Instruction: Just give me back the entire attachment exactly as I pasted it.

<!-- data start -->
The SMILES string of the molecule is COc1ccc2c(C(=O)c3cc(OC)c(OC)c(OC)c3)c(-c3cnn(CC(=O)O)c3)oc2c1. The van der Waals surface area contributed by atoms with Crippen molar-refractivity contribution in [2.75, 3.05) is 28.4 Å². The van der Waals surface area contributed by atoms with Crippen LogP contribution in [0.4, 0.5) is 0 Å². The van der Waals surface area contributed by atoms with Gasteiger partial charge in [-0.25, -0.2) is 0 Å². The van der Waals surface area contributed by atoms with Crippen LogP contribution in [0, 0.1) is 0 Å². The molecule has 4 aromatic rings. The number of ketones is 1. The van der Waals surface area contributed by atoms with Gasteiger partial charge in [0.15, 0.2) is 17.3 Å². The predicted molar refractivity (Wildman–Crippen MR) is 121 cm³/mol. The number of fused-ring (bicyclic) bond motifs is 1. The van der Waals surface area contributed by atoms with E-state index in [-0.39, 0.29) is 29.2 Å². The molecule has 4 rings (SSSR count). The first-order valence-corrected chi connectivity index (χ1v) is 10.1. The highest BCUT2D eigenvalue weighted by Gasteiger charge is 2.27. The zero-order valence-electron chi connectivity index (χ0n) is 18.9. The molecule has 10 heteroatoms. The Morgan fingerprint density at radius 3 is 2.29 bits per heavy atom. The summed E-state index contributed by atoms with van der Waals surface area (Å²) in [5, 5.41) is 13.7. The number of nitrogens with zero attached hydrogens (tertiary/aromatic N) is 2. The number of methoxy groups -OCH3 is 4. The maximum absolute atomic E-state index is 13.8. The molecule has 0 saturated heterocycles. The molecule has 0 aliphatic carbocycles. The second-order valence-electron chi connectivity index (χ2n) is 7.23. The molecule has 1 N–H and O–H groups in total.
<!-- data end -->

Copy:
The SMILES string of the molecule is COc1ccc2c(C(=O)c3cc(OC)c(OC)c(OC)c3)c(-c3cnn(CC(=O)O)c3)oc2c1. The van der Waals surface area contributed by atoms with Crippen molar-refractivity contribution in [2.75, 3.05) is 28.4 Å². The van der Waals surface area contributed by atoms with Crippen LogP contribution in [0.4, 0.5) is 0 Å². The van der Waals surface area contributed by atoms with Gasteiger partial charge in [-0.25, -0.2) is 0 Å². The van der Waals surface area contributed by atoms with Crippen LogP contribution in [0, 0.1) is 0 Å². The molecule has 4 aromatic rings. The number of ketones is 1. The van der Waals surface area contributed by atoms with Gasteiger partial charge in [0.15, 0.2) is 17.3 Å². The predicted molar refractivity (Wildman–Crippen MR) is 121 cm³/mol. The number of fused-ring (bicyclic) bond motifs is 1. The van der Waals surface area contributed by atoms with E-state index in [-0.39, 0.29) is 29.2 Å². The molecule has 4 rings (SSSR count). The first-order valence-corrected chi connectivity index (χ1v) is 10.1. The highest BCUT2D eigenvalue weighted by Gasteiger charge is 2.27. The zero-order valence-electron chi connectivity index (χ0n) is 18.9. The molecule has 10 heteroatoms. The Morgan fingerprint density at radius 3 is 2.29 bits per heavy atom. The summed E-state index contributed by atoms with van der Waals surface area (Å²) in [5, 5.41) is 13.7. The number of nitrogens with zero attached hydrogens (tertiary/aromatic N) is 2. The number of methoxy groups -OCH3 is 4. The maximum absolute atomic E-state index is 13.8. The molecule has 0 saturated heterocycles. The molecule has 0 aliphatic carbocycles. The second-order valence-electron chi connectivity index (χ2n) is 7.23. The molecule has 1 N–H and O–H groups in total.